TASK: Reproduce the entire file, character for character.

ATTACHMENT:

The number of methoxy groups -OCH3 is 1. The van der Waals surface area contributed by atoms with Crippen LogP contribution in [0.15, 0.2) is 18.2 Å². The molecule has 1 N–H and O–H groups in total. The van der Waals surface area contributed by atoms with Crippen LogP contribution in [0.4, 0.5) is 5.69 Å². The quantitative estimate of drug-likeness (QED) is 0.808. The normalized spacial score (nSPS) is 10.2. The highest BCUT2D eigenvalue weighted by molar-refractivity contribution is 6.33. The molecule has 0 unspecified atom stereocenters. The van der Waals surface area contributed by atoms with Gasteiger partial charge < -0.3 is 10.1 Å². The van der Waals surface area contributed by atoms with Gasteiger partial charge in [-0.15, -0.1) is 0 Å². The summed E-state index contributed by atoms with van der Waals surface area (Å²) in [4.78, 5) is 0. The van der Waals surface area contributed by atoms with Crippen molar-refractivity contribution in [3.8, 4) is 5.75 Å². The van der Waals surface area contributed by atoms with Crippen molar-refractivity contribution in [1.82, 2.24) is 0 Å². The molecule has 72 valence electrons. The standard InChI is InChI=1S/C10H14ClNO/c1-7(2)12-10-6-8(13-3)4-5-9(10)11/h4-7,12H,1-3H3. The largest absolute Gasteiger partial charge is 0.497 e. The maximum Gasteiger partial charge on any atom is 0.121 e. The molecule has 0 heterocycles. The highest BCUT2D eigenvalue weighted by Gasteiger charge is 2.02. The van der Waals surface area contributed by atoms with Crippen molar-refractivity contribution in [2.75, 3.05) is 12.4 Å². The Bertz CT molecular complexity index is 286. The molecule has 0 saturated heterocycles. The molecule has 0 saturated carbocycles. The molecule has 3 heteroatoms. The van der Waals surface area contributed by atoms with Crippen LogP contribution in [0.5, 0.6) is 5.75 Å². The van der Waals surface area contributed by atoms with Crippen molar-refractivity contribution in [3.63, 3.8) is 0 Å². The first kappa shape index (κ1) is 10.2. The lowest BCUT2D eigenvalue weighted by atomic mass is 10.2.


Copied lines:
The number of methoxy groups -OCH3 is 1. The van der Waals surface area contributed by atoms with Crippen LogP contribution in [0.15, 0.2) is 18.2 Å². The molecule has 1 N–H and O–H groups in total. The van der Waals surface area contributed by atoms with Crippen LogP contribution in [0.4, 0.5) is 5.69 Å². The quantitative estimate of drug-likeness (QED) is 0.808. The normalized spacial score (nSPS) is 10.2. The highest BCUT2D eigenvalue weighted by molar-refractivity contribution is 6.33. The molecule has 0 unspecified atom stereocenters. The van der Waals surface area contributed by atoms with Gasteiger partial charge < -0.3 is 10.1 Å². The van der Waals surface area contributed by atoms with Gasteiger partial charge in [-0.15, -0.1) is 0 Å². The summed E-state index contributed by atoms with van der Waals surface area (Å²) in [4.78, 5) is 0. The van der Waals surface area contributed by atoms with Crippen molar-refractivity contribution in [3.8, 4) is 5.75 Å². The van der Waals surface area contributed by atoms with Crippen molar-refractivity contribution in [1.82, 2.24) is 0 Å². The molecule has 72 valence electrons. The standard InChI is InChI=1S/C10H14ClNO/c1-7(2)12-10-6-8(13-3)4-5-9(10)11/h4-7,12H,1-3H3. The largest absolute Gasteiger partial charge is 0.497 e. The maximum Gasteiger partial charge on any atom is 0.121 e. The molecule has 0 heterocycles. The highest BCUT2D eigenvalue weighted by Gasteiger charge is 2.02. The van der Waals surface area contributed by atoms with Crippen molar-refractivity contribution in [2.75, 3.05) is 12.4 Å². The Bertz CT molecular complexity index is 286. The molecule has 0 saturated heterocycles. The molecule has 0 saturated carbocycles. The molecule has 3 heteroatoms. The van der Waals surface area contributed by atoms with Crippen LogP contribution in [0.5, 0.6) is 5.75 Å². The van der Waals surface area contributed by atoms with Crippen molar-refractivity contribution in [3.63, 3.8) is 0 Å². The first kappa shape index (κ1) is 10.2. The lowest BCUT2D eigenvalue weighted by atomic mass is 10.2.